Please forgive me if this is a vague question. I have always wondered how a chemical reaction "knows" where its equilibrium should be. For example, using a basic example of Le Chatelier's principle, for some theoretical reaction $$\ce{A + B <-> C + D}$$ If I were to add extra A and B to the tube, the reaction would proceed to the right until a new equilibrium was established. How do the chemicals "know" that I have added extra A and B?

Am I thinking about this incorrectly? Is it not actually a matter of the chemicals "sensing/knowing" which other species are present, but rather their own individual properties and how likely they are to exist in one form or another?

Related to this quandary, I learned in my metabolism course that NADH and NADPH are used to regulate different reactions because the NAD+/NADH and NADP+/NADPH ratios need to be different, and that merely adding the phosphate allows these separate species to have different equilibria. Can NAD+ really distinguish NADH from NADPH?

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    $\begingroup$ There is no sensing or distinguishing at work here, it is just a matter of statistics and probability. If your equilibrium is $\ce{A + B <=> C + D}$, equilibrium means that both the forward and backward reaction have the same likelihood of occurring in a given time. Now if you chuck in more A and B, it simply makes it more likely that A and B collide to form C and D, than for C and D to collide to form A and B. Ergo, you end up producing more C and D. $\endgroup$ May 8, 2017 at 20:47
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    $\begingroup$ This is a good question. We spend a lot of time teaching equilibrium chemistry, where we assume equilibrium is reached before we proceed to the next step. This makes sense because it's lot easier to teach, but it does lead to some odd assumptions about how we must reach the equilibrium. $\endgroup$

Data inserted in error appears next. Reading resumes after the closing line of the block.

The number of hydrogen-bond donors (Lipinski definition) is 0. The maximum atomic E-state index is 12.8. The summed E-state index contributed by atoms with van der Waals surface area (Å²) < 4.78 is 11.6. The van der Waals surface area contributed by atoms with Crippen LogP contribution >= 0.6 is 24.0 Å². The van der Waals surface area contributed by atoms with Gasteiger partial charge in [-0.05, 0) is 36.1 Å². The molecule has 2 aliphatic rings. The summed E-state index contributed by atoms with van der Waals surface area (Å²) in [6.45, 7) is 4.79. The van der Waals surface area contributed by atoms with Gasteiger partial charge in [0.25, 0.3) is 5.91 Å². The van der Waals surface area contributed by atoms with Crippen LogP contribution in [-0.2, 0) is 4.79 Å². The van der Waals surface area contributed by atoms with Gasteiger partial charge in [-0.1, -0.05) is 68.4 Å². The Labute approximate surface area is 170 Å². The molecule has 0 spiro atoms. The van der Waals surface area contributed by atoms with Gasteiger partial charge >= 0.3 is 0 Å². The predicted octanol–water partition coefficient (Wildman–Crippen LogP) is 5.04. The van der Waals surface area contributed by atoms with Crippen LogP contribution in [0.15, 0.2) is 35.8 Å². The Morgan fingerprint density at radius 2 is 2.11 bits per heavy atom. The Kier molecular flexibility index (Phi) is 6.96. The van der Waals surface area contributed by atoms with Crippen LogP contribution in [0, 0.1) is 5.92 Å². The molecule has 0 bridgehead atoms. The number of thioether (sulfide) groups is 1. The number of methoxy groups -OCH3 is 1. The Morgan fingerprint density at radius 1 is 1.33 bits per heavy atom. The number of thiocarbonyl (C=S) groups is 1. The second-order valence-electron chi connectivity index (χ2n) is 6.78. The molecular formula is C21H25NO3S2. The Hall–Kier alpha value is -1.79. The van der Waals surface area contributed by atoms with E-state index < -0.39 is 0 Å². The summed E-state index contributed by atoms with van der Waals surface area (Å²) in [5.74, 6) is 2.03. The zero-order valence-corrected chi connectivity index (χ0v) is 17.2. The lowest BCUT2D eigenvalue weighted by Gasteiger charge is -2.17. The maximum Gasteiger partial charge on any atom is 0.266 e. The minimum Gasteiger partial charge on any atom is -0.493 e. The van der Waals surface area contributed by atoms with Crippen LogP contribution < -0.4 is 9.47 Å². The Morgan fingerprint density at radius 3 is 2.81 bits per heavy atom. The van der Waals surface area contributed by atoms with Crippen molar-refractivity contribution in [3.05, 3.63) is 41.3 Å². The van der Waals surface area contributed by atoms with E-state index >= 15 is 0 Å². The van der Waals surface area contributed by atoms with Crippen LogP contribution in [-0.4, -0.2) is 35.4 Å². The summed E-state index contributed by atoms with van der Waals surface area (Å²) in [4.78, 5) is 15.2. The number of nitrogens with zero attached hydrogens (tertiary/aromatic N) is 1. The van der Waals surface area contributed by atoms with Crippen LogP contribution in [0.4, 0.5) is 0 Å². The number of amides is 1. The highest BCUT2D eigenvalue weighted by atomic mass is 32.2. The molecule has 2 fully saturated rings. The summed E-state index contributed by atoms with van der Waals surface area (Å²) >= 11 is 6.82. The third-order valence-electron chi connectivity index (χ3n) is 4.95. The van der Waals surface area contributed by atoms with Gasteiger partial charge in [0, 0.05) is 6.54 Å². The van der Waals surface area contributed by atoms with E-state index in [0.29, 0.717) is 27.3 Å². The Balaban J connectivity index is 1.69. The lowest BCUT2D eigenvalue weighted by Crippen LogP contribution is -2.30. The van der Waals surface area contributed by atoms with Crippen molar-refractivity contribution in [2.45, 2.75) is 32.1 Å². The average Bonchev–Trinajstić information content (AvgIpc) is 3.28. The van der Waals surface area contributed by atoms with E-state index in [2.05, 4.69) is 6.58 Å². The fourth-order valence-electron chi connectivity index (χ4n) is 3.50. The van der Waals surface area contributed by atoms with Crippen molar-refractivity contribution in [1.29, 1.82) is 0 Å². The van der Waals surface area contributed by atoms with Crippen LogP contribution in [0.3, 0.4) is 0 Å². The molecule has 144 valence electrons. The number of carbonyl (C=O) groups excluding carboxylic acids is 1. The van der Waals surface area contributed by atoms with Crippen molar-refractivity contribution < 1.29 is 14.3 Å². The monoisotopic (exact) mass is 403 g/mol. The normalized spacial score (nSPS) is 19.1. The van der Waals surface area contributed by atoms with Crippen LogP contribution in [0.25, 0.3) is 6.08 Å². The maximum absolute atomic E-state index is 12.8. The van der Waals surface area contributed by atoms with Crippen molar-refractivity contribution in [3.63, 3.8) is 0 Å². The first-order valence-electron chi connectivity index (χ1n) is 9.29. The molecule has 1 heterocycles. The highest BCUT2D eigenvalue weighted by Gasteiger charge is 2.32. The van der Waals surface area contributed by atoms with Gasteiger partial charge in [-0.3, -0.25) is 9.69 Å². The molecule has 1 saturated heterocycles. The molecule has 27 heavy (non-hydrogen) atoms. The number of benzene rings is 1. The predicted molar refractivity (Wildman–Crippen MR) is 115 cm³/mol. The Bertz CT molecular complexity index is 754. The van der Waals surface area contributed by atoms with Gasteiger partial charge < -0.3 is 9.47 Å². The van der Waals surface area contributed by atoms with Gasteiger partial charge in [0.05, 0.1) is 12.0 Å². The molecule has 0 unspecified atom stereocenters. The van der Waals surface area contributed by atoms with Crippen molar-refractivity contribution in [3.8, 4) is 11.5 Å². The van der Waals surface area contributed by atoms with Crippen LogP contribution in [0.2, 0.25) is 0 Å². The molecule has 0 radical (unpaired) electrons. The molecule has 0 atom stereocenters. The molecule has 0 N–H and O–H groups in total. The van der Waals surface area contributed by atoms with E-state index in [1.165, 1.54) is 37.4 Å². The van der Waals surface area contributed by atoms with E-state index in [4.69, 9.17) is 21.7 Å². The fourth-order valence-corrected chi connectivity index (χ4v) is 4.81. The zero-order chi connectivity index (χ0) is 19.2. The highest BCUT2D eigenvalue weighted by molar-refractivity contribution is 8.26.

– Cort Ammon
    May 9, 2017 at 14:07
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    $\begingroup$ It doesn't. Think of how a chemical reaction actually proceeds deep down - one molecule hits another molecule, and it maybe sticks (A + B -> C). At the same time, random collisions and vibrations may break apart one molecule into two molecules (C -> A + B). The more A and B you have, the likelier it is they will collide in a way that creates C (simply because the favourable collisions are more frequent) and vice versa. When the rate of the two reactions is the same, you get an equilibrium - the reactions still proceed, but in both directions equally. $\endgroup$
    – Luaan
    May 9, 2017 at 14:07

1 Answer 1


What we got here is a dynamic equilibrium, not a static one. For a static one the molecules would need to know when to stop reacting or when to react in a certain way, in a dynamic equilibrium you don't need to know.

Here's a ELI5 explanation of what's happening:

Let's say you've got a garden with an appletree and hundred of apples are on the ground. You don't want them there so you throw them to your neighbor. he's an old man and doesn't want them either, so he throws them back. You are much faster than him and there are hundreds of apples around you, so you don't even need to move to throw them and you can throw them very fast. He on the other hand has only a few apples laying around and has to move quite far, so he's throwing them back much slower. But what happens after time?